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Deep Ellum Blues (author?)

Discussion in 'Tab, Tips, Theory and Technique' started by P Thought, Oct 20, 2017.

  1. P Thought

    P Thought Doctor of Teleocity Ad Free Member

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    I first heard this song on my "Dead Reckoning" CD a year or two ago, and the other day I ran across a YouTube clip with Jerry Garcia and Bob Weir playing it on the Letterman show. I like the song, so I set about learning it.

    When I add songs to my repertoire I try to make sure I know who wrote them, and I was pretty sure the Dead didn't write this one. The only place I found a credit was on the "Cowboy Lyrics" website; it listed Merle Lovell. I googled all over, no Wikipedia, no nothing about Merle Lovell except a Library of Congress recording collection. . .not the author. Then I found that it had been recorded in the '40s by the Shelton Brothers, whoever they were. . .not the author.

    I read an article about Deep Ellum (Elem, Elm) online, and found it's an interesting place, a place that morphed from its origins as a Dallas neighborhood where newly freed slaves lived after the Civil War, to a music haven where '30s blues legends played, to a "gentrified" upscale hip neighborhood as it apparently is today. This article suggests that it's a "traditional" song (authorship lost, variable verses from various places), and that appears to be the truth.

    I like that. It gives me license, not that I need it, to do the song any way I want--right now I'm liking it low and slow--and add verses of my own* if I feel like it. Do any of you play this song?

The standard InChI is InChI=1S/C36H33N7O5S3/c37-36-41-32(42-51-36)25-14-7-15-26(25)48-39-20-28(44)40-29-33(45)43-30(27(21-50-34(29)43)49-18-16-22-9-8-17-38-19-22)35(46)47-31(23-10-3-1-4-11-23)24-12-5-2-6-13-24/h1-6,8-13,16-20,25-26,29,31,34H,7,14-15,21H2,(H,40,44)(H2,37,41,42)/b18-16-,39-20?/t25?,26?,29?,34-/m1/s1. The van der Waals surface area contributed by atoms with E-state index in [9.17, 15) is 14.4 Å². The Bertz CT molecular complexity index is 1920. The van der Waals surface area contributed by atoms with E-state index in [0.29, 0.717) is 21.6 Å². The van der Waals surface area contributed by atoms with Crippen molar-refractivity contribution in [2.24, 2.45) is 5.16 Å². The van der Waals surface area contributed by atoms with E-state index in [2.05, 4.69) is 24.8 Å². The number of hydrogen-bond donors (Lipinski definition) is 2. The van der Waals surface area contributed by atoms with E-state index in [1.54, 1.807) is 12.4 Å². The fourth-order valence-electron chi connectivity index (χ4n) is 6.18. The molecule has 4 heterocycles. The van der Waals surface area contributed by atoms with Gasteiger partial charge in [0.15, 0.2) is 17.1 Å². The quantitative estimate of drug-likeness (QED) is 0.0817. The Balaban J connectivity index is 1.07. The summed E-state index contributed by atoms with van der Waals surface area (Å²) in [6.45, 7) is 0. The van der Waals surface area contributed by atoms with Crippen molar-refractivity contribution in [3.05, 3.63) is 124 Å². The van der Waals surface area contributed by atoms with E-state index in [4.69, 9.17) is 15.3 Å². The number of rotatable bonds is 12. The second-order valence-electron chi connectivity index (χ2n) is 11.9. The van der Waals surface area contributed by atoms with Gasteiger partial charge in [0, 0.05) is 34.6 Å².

* I ain't been in Deep Ellum since nineteen thirty-three,
    Now everybody in there's as black as you and me,
    Oh, sweet mama, Daddy's got them Deep Ellum blues,
    Oh, sweet mama, Daddy's got them Deep Ellum blues.
     
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  2. Chiogtr4x

    Chiogtr4x Poster Extraordinaire

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    I play Deep Elem or Deep Elum Blues
    at most of my gigs, be they acoustic or electric.
    If on acoustic I'll do a straight fast 4/4, closer to trad Bluegrass

    When electric/full band we do a funky rhythm ( similar to an acoustic version done by duo Jerry Garcia and bassist John Kahn)
    It's often a ' last song, show-off ' tune at our gigs, as I have a great little band and everyone solos on this song ( actually, most songs!)- I sing lead, with bass and harmonica doing some sparse harmonies.
    Our take is definitely an ' amped up' jam- kind of The Dead sounding like The Meters, channeled thru Crazy Horse- if the vibe is right, folks are dancing...we will tone it down if it's a quieter night, but it's a fun song
     
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  3. Flat6Driver